In the Night Seasonby Richard Bausch
Nora Michaelson and her eleven-year-old son, Jason. are going through a difficult adjustment to life after the accidental death of Jason's father. at a time when the family's small business was failing. The loss of Jack Michaelson has left his wife and son nearly destitute. It has also placed their lives in jeopardy. This is a story of terror, and
Nora Michaelson and her eleven-year-old son, Jason. are going through a difficult adjustment to life after the accidental death of Jason's father. at a time when the family's small business was failing. The loss of Jack Michaelson has left his wife and son nearly destitute. It has also placed their lives in jeopardy. This is a story of terror, and resourcefulness in the face of terror, from a master storyteller.
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The Hour of Brightest Afternoon
During the fall, a group calling itself the Virginia Front began a hate campaign aimed at what might accurately, if with dismay, be called the traditional targets for such things at the end of the American century. The campaign took the form of letters and circulars, threats, mostly, the product of desktop publishing, with crude color graphics--doubtless the work, said the commonwealth attorney, of a coterie of nutcases with a computer, shaved heads, and a book. The book, predictably enough, was Mein Kampf. The circulars began arriving on the desks of various county officials and in the regular mail of some citizens, including several people the Front evidently considered worth addressing directly--people whose publicly stated opinions or whose behavior the group found wanting in terms of their very specific and obvious agenda.
One of these was Edward Bishop, a TV and VCR repairman who made house calls in the county and kept a small workshop in his home, an old farmhouse on five acres of grass and trees above Steel Run Creek. Mr. Bishop had made no public statements, and he was not a public figure, really, though almost everyone in Fauquier County knew him. His family went all the way back to the eighteenth century in this part of Virginia, though their position, back then, and on into the middle of the nineteenth century, was understood in law and in the minds of almost everyone as being no more or less than property--chattel, salable goods, as Mr. Bishop would occasionally put it, when his long family history came up. "This is, after all," he would say, "a former slave state."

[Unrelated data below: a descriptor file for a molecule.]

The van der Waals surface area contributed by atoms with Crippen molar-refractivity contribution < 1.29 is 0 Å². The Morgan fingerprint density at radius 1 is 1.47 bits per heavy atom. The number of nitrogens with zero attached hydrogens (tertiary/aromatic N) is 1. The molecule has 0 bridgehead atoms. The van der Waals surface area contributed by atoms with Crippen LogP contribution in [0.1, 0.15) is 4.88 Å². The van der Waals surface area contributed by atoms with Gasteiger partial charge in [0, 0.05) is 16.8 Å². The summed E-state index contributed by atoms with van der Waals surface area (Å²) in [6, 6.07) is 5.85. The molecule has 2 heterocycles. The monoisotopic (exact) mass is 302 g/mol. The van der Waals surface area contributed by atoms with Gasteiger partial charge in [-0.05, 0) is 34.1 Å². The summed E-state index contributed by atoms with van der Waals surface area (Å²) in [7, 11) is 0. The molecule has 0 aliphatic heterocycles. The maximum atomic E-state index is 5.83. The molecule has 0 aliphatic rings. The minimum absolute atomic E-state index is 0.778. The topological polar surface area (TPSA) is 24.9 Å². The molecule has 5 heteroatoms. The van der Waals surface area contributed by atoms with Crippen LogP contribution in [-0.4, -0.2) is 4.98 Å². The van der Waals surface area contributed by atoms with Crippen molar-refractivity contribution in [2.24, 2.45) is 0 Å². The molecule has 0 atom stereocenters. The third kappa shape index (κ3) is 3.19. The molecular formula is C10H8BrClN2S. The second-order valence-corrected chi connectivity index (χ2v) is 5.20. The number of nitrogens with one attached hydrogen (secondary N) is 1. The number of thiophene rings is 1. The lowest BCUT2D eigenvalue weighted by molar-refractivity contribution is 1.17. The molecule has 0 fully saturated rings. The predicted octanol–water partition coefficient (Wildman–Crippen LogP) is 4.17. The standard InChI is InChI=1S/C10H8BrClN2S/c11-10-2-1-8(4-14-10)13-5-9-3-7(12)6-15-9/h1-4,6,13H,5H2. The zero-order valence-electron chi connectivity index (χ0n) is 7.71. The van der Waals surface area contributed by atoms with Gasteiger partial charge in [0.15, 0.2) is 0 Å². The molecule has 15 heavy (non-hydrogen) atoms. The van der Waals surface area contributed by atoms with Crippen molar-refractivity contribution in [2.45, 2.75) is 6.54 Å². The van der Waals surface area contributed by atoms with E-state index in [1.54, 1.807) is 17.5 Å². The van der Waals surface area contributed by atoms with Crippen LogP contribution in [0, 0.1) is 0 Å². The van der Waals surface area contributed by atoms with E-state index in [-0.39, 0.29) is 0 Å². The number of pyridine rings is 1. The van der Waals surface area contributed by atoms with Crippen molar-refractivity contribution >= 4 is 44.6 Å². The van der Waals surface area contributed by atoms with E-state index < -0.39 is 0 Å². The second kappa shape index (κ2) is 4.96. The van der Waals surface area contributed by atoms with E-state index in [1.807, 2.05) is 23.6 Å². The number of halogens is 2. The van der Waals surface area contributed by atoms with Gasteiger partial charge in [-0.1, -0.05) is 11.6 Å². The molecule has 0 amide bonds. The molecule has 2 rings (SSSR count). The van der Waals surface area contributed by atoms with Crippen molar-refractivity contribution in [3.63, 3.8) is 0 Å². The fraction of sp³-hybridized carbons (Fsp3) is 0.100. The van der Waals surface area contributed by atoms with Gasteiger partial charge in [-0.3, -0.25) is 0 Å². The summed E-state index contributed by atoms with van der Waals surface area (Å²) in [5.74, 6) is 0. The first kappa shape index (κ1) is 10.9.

He described himself as a black American.He had served in Vietnam and been wounded--there was a piece of shrapnel still lodged in the bone of his left leg, just above the ankle--and he had a Purple Heart, a Bronze Star for valor. He was fifty-six years old, enjoyed a good business, and was trusted by a large clientele. Indeed, he was taken for granted by a lot of people: a quiet man, even a loner of sorts, who went his own way. A man with the self-sufficiency and the slightly eccentric attitude of someone used to falling back on his own resources.
He had recently formed a friendship with the young white woman who lived in a neighboring house, perhaps six hundred yards away down Steel Run Creek Road. He walked over there in the late afternoons, during the week, to spend time with her eleven-year-old son--actually, to provide adult supervision for the boy, who was unused to coming home to an empty house. When she arrived from her job teaching in town, Mr. Bishop sometimes stayed to dinner. It was often well after dark before he made his way back down the road to his own house. He had not spoken about this arrangement with many people, other than the clerk at the local Country Store, and his housekeeper, who happened also to be white.